Hugs for Hope

Can giving to others help someone in chronic pain? Jeanne Qualkinbush would definitely say yes! She is one of the inspiring individuals PainPathways would like to recognize during National Pain Awareness Month.

We reached Jeanne in her RV in Orlando traveling with her grandchildren. She took a break from the activities and the heat to talk with us. Jeanne is full of positive energy, and it was a pleasure to speak with her.


PP: When did you first start experiencing pain?

JQ: I was first diagnosed with RSD in 2006. At the time, I had four kids and a successful career at Whole Foods Market. I experienced the symptoms of carpal tunnel syndrome that didn’t seem to get better. When my hands started getting sweaty, my physical therapist suggested I meet with a neurosurgeon. I began getting treated for RSD and, unfortunately, the pain started spreading to my legs.

PP: What did you do?

JQ: I knew I had to “move it or lose it” so I got a dog who I had to walk every day. That helped keep my legs moving. To keep my hands moving, I found the perfect-sized crochet hook and remembered a basic stitch that my aunt taught me when I was 11. Crocheting was also meditative and good for my mind. I began crocheting daily, and soon I was making scarves for everyone I knew.

“Everyone has something to give – even if it’s a small gesture, like a smile or kind word.”

PP: How did Hugs for Hope get started?

JQ: My scarves got larger – more like a shawl – and became a “hug” that could be wrapped around someone to feel good. With RSD, skin is so sensitive that a gentle wrap can be a comfort. So my journey began sending out boxes of “hugs” to anyone who I thought could benefit from them. Soon I was receiving notes from people around the country. I started adding a pin to every place I received a note from so I could see where my “hugs” ended up. When I look at the map in my office, I’m reminded of all the people I’ve comforted in some small way and it is very rewarding to me. It gives me a purpose.

PP: How have you managed to stay so positive?

Map in my office that tracks my connections across the country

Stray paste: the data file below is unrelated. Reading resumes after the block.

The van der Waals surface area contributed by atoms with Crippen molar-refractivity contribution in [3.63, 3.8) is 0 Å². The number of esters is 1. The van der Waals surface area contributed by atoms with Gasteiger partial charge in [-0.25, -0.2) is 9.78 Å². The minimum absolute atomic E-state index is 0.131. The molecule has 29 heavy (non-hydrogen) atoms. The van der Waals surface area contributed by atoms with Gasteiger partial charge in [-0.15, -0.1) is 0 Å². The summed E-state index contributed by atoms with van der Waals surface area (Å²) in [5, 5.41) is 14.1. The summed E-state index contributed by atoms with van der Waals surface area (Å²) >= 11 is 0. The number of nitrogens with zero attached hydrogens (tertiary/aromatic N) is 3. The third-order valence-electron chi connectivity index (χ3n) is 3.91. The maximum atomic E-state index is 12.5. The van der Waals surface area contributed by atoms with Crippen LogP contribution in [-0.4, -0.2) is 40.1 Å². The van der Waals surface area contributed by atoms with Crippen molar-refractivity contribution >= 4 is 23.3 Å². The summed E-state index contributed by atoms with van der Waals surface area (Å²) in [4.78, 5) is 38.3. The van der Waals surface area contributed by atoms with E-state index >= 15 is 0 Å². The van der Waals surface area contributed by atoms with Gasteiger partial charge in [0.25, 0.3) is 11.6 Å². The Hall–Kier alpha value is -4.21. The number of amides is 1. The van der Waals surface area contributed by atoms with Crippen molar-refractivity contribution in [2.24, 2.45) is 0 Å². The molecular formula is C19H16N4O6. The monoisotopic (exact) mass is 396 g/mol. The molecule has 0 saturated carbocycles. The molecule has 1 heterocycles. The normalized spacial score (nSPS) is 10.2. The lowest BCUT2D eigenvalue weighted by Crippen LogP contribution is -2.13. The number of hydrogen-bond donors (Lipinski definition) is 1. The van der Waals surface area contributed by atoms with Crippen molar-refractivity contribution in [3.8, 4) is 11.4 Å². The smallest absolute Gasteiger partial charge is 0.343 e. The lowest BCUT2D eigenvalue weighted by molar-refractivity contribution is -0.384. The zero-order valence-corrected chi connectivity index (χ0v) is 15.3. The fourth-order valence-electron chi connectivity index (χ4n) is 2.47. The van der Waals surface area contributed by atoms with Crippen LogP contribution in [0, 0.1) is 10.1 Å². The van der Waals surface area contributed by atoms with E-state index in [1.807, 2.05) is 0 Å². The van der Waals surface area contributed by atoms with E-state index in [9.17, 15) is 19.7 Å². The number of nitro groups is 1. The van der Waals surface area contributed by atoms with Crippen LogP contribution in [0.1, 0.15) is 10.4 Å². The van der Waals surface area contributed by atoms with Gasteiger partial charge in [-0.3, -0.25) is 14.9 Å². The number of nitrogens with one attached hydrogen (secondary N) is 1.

JQ: I try to make the best of out of every day and give myself permission to have bad moments too. My family has been very supportive. I also think that having natural childbirth with all four of my children taught me to detach my mind from my pain. And, of course, I want to be strong for my grandchildren.

PP: Who has influenced you?

JQ: After reading the book Tuesdays with Morrie, I was so inspired that I wrote to the author, Mitch Albom. In return he sent me a signed book and a thoughtful note. I was so touched that he would reach out to me that I decided to pay it forward and reach out to others. I’ve connected with total strangers over the common understanding of RSD and it’s helped me tremendously.

PP: How has giving to others helped you?

My friend, Noelle, and her dog, Bear, wrapped in a Hug

JQ: Another reason I love making and sending out my hugs is it provides a way to reach beyond myself and not feel so isolated. I am a people person and it’s tough when you can’t leave your house. Also, I wanted to share my message of hope with my children and grandchildren – Everyone has something to give. No matter what happens to you in life, you can rise above it.

PP: How can people learn more about you?

JQ: They can go to my Facebook page. I’d be honored to hear from people.

Who or what helps you with your pain? We’d like to hear your stories too. Please go to Share Your Story Forum.

Comment below with your thoughts about Jeanne, and we’ll randomly select someone to receive one of her “hugs.”

PainPathways Magazine

PainPathways Magazine

PainPathways is the first, only and ultimate pain magazine. First published in spring 2008, PainPathways is the culmination of the vision of Richard L. Rauck, MD, to provide a shared resource for people living with and caring for others in pain. This quarterly resource not only provides in-depth information on current treatments, therapies and research studies but also connects people who live with pain, both personally and professionally.

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